Central to the award of damages to a Plaintiff who has been negligently injured, is the attempt by the Court to put the injured person back in the position (insofar as is possible in monetary terms) that they would have been in, but for the injury. This is a legal principle known as resitutio in integrum. It is a long standing and generally approved and cited principle that has been restated through numerous legal authorities and text books. In this way, particularly in catastrophic injuries cases such as claims for injured children who suffer from cerebral palsy, the Plaintiff has been entitled to claim the full costs of vital heads of special damage such as nursing care, aids and appliances, assistive technology and, until very recently, the cost of purchasing suitable accommodation for the child’s many and complicated needs. Clearly, but for the negligence of the Defendant, none of these requirements would have arisen. The child ought to be entitled to recover damages for these special requirements in order that he or she can lead as comfortable and fulfilling a life as possible given their injuries putting them in the position they would have enjoyed but for the Defendant’s negligence.
However a point has arisen in relation to the cost of purchasing suitable accommodation in a recent case handled by Augustus Cullen Law which concerned the admitted negligence of a Dublin Maternity Hospital which resulted in catastrophic injuries being suffered by a baby girl during her birth which has rendered her a spastic quadriplegic and suffering from severe cerebral palsy. The Defendant in this case has challenged the Plaintiff’s entitlement to be awarded the full capital cost of the required accommodation. The Defendant i.e. the State has raised a technical legal argument inviting the Court to enter into a mathematical calculation involving the value of the minor Plaintiff’s parents’ current home resulting in a fraction of the cost of the house required by the Plaintiff to purchase suitable long term accommodation. The rationale behind the Defence argument is that the Court must strive above all to prevent a future windfall accruing to the estate of the injured Plaintiff upon his/her death.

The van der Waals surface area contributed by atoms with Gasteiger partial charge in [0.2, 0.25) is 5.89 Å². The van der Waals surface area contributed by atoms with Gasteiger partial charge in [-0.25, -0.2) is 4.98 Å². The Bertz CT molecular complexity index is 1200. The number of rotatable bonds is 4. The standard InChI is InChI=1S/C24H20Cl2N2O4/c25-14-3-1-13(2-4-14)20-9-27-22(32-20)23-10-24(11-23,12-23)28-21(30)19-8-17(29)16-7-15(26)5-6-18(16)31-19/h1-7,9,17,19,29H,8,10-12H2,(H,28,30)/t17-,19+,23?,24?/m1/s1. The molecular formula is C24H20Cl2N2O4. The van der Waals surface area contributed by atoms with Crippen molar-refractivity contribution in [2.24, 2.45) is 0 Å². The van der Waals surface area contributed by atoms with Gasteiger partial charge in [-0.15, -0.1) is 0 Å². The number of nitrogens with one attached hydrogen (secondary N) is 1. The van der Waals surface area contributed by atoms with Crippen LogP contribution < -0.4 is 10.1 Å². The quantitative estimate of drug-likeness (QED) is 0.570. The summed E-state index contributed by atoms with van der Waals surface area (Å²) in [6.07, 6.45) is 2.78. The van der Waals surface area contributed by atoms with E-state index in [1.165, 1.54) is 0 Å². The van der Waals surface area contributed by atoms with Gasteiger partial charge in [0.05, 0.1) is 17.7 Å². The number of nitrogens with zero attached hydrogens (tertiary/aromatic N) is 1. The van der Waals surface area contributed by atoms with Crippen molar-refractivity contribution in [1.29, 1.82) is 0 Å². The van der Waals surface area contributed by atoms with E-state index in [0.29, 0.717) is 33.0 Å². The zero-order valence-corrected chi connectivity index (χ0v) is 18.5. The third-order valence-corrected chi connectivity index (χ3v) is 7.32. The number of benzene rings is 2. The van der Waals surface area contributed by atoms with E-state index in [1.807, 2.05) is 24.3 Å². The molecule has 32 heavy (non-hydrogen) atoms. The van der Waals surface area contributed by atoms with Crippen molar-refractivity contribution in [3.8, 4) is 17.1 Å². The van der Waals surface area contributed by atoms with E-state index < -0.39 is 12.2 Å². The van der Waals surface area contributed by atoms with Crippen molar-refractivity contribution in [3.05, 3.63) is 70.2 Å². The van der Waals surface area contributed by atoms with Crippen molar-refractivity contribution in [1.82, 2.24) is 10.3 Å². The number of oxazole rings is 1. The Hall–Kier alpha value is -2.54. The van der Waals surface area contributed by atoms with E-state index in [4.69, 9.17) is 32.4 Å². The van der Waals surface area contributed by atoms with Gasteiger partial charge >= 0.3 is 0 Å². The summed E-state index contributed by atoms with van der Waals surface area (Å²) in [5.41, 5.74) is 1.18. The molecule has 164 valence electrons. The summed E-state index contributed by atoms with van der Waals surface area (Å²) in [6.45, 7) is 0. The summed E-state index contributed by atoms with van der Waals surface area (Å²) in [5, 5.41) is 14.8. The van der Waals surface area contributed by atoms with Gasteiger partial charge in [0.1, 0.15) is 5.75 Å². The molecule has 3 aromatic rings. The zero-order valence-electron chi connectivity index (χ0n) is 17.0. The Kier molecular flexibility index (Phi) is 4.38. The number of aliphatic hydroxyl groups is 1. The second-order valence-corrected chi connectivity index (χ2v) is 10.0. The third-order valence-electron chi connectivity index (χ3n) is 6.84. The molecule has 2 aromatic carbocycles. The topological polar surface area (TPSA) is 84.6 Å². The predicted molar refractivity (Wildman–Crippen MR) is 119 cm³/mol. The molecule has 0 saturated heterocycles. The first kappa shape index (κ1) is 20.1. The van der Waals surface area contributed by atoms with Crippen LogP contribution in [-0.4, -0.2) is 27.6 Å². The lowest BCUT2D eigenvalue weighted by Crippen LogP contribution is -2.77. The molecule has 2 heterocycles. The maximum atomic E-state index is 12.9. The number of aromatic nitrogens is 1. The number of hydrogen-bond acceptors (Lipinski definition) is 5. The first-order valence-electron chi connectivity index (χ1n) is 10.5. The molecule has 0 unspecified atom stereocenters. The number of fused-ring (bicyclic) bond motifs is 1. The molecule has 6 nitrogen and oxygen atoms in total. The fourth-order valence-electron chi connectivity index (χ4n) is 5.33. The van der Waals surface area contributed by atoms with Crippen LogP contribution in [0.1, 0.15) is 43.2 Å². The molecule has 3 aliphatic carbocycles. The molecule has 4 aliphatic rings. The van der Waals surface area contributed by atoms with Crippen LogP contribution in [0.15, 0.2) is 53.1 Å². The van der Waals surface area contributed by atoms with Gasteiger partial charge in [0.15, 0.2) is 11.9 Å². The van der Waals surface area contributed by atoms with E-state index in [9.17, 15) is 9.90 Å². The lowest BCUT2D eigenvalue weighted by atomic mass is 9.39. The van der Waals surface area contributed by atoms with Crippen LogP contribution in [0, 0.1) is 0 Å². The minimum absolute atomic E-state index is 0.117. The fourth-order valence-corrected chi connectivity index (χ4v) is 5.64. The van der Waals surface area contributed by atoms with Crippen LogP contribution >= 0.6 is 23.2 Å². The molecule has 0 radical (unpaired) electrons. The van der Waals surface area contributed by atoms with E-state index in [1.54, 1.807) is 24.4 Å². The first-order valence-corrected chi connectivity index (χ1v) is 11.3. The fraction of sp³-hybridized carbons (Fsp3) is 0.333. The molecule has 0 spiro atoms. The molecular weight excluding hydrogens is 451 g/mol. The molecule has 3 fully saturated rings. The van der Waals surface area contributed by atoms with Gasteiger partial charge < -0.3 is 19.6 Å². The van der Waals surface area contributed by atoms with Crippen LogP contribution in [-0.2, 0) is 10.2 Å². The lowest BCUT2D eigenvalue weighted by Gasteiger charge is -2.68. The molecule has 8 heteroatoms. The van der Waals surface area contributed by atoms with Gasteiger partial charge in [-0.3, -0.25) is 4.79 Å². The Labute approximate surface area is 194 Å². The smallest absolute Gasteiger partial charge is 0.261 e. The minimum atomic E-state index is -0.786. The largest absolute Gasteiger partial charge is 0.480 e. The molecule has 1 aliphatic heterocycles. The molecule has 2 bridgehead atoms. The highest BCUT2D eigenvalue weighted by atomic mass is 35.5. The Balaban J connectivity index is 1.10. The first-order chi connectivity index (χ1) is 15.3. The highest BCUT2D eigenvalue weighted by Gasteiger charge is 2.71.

In this case the Defendant submitted to the Court that the relevant authority for their proposition is a UK decision of Roberts v. Johnstone  1 Q.B. 878. The basis of this decision is the argument that a house is not a wasting asset and that in allowing the full cost of this house to be awarded to a minor Plaintiff, a Court will be in effect be granting an unexpected future windfall to the estate of the Plaintiff whenever they die. This, it was argued, led to an injustice to the Defendant and the Courts duty is always to balance the interests of the parties so that justice is done to both sides insofar as is possible. Whilst this might seem like a somewhat distasteful argument, the English Court in Roberts v Johnstone accepted this premise and reduced the damages awarded for future housing needs, and indeed the decision of the Court has, until recently, been heartily endorsed in all subsequent decisions in the UK including the House of Lords decision of Wells v. Wells  3 All ER 481. It has been decided in the UK decisions that what the Court is awarding compensation for is in fact the additional cost of purchasing a house over and above what the Plaintiff might ordinarily require. The calculation that the Court relies upon actuarial tables that provide multipliers based upon the assumed life expectancy of the Plaintiff. What it does is take the value of the proposed house that is required to be purchased together with the capital cost of altering a new house and deducts the value of the Plaintiff’s parents existing house. This cost is then multiplied by the appropriate rate of return (3%) and has the appropriate multiplier applied to it based on life expectancy. The cost of the alterations are then added back into the final figure less any enhancement value that it is agreed that the alterations add to a house. A complex calculation certainly and one that results in far less than the required purchase price being awarded to the Plaintiff.
The Defendant argued that the full market value of the parents’ house should be deducted (not just their equity) as well as a substantial figure representing the enhancement value from the alterations. On the basis of their arguments it was contended by the Defendant that the Plaintiff should only be awarded a total sum amounting to €343,000 in circumstances where the agreed evidence was that the new accommodation in fact would cost €1.2million including alterations and stamp duty. Clearly this shortfall of over €850,000 would render a huge injustice to the negligently injured child whose parents would be forced to try and meet the shortfall by selling their own house and trying to raise a huge additional mortgage.
It was argued on behalf of the Plaintiff that such a proposal would put this and other injured Plaintiffs in a position where they would be unable to purchase suitable accommodation without recourse to other heads of damages (e.g. general damages, loss of earnings). The Plaintiff’s lawyers argued that the only just way of approaching the case was to award the full costs of the housing but, in the event that the Court felt that some contribution towards the increased cost was required, then only the value of the parents’ equity ought to be taken into account.
A decision in the case is expected in early October but it will clearly have a huge impact on future catastrophic injuries claims, particularly where the parents of the Plaintiff are homeowners and the cost of finding alternative suitable accommodation is high.
08 September 2010